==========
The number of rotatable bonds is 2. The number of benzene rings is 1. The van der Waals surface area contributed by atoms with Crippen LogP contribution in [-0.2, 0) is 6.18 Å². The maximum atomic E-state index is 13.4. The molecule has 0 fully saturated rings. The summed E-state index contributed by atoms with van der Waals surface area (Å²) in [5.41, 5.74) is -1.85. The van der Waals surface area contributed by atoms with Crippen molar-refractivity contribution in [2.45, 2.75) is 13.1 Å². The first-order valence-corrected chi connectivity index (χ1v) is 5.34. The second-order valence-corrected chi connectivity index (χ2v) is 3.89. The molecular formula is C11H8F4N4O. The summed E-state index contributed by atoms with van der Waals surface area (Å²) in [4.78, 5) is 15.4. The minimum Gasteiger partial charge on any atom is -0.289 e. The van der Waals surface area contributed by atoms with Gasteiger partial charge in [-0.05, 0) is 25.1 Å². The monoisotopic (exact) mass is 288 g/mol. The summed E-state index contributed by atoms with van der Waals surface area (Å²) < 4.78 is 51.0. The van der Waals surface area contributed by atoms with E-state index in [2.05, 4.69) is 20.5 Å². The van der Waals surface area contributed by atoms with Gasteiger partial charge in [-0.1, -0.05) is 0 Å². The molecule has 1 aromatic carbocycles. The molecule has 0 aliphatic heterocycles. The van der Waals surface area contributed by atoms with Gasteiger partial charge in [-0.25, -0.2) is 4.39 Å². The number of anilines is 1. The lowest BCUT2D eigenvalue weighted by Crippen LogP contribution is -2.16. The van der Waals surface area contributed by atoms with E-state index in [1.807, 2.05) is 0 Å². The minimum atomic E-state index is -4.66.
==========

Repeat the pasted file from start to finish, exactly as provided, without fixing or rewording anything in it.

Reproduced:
The number of rotatable bonds is 2. The number of benzene rings is 1. The van der Waals surface area contributed by atoms with Crippen LogP contribution in [-0.2, 0) is 6.18 Å². The maximum atomic E-state index is 13.4. The molecule has 0 fully saturated rings. The summed E-state index contributed by atoms with van der Waals surface area (Å²) in [5.41, 5.74) is -1.85. The van der Waals surface area contributed by atoms with Crippen molar-refractivity contribution in [2.45, 2.75) is 13.1 Å². The first-order valence-corrected chi connectivity index (χ1v) is 5.34. The second-order valence-corrected chi connectivity index (χ2v) is 3.89. The molecular formula is C11H8F4N4O. The summed E-state index contributed by atoms with van der Waals surface area (Å²) in [4.78, 5) is 15.4. The minimum Gasteiger partial charge on any atom is -0.289 e. The van der Waals surface area contributed by atoms with Gasteiger partial charge in [-0.05, 0) is 25.1 Å². The monoisotopic (exact) mass is 288 g/mol. The summed E-state index contributed by atoms with van der Waals surface area (Å²) < 4.78 is 51.0. The van der Waals surface area contributed by atoms with E-state index in [2.05, 4.69) is 20.5 Å². The van der Waals surface area contributed by atoms with Gasteiger partial charge in [-0.1, -0.05) is 0 Å². The molecule has 1 aromatic carbocycles. The molecule has 0 aliphatic heterocycles. The van der Waals surface area contributed by atoms with Gasteiger partial charge in [-0.25, -0.2) is 4.39 Å². The number of anilines is 1. The lowest BCUT2D eigenvalue weighted by Crippen LogP contribution is -2.16. The van der Waals surface area contributed by atoms with E-state index in [1.807, 2.05) is 0 Å². The minimum atomic E-state index is -4.66.